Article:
Roche to file Actemra in inflamed artery disease
Roche/Genentech’s Actemra could have a new use soon, after a successful phase 3 trial in the inflamed artery disease, giant cell arteritis.
The Switzerland-headquartered company plans to file results of the study with regulators including the FDA by the end of this year.
The FDA has granted the drug Breakthrough Therapy designation, a status reserved for medicines to treat serious diseases allowing for faster development and review.
The GiACTA study met its primary demonstrating Actemra (tocilizumab) – initially in combination with a six-month steroid taper – enabling more patients to achieve sustained disease remission.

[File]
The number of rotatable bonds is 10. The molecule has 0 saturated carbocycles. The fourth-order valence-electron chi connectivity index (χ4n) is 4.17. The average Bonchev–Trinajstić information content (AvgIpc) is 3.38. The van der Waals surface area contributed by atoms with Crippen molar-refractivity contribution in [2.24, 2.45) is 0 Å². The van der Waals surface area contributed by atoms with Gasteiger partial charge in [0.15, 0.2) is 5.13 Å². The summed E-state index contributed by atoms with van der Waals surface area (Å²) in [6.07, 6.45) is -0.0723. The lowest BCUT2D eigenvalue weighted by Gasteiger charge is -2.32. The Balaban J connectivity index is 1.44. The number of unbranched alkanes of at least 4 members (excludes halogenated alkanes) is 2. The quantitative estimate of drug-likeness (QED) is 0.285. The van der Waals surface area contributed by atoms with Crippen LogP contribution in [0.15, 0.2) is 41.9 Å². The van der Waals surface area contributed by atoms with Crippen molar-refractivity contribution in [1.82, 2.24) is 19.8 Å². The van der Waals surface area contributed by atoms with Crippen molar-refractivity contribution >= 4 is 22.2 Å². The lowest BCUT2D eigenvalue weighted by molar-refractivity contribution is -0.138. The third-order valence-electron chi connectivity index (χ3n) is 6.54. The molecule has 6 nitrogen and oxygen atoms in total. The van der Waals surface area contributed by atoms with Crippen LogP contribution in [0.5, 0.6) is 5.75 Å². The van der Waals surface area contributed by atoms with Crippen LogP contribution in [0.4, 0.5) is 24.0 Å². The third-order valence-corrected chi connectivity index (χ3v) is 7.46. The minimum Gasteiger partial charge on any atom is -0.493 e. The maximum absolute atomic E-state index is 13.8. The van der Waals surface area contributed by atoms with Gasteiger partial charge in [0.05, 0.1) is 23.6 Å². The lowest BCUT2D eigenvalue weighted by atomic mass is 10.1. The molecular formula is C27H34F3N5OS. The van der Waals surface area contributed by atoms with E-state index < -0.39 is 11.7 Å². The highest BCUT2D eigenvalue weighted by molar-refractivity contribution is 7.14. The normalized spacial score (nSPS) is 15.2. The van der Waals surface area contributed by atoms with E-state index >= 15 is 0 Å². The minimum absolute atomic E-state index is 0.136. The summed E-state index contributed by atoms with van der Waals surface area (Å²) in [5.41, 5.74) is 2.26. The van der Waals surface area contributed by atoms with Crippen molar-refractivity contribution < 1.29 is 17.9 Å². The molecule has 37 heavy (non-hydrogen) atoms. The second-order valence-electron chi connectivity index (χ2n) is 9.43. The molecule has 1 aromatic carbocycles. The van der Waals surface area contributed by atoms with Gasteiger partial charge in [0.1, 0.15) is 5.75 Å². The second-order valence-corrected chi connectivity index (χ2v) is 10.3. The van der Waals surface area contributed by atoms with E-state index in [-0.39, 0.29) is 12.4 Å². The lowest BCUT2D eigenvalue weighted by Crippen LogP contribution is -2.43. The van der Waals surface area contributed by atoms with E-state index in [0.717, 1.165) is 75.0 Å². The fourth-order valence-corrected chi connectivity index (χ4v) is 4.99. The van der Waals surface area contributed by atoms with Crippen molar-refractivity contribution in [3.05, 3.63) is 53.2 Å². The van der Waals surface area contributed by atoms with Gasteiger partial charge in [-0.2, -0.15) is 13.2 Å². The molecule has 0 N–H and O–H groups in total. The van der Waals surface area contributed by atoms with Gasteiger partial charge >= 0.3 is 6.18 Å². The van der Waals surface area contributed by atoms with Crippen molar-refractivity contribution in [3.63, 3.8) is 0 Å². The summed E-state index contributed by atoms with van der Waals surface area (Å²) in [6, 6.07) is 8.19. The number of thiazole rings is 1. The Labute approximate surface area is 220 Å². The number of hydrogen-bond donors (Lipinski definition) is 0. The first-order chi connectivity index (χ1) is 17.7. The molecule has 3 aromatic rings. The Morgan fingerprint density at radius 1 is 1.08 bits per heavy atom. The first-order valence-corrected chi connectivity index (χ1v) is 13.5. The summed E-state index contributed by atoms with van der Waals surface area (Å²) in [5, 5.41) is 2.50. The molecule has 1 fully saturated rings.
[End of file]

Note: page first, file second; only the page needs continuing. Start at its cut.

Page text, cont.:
It also reduced steroid exposure compared with steroids alone, Roche noted.
No new safety signals were observed and these results are consistent with Actemra’s safety profile in rheumatoid arthritis.
An ongoing 104-week open label extension study is ongoing, and will provide data Actemra’s long-term safety and maintenance of efficacy beyond a year, as well as any potential long-term steroid sparing effects.
In Giant cell arteritis (GCA), medium and large arteries, usually in the head and neck, become inflamed.
GCA, which occurs in 200 per 100,000 people in the US over the age of 50, is difficult to diagnose and is two to three times more likely to affect women than men.
Symptoms include headaches, jaw pain and visual symptoms and if left untreated, can lead to blindness, aortic aneurysm or stroke.
Treatment has been limited to high-dose steroids that play a role as an effective emergency treatment option to prevent damage such as vision loss.
But they do not always maintain long-term disease control, Roche noted.
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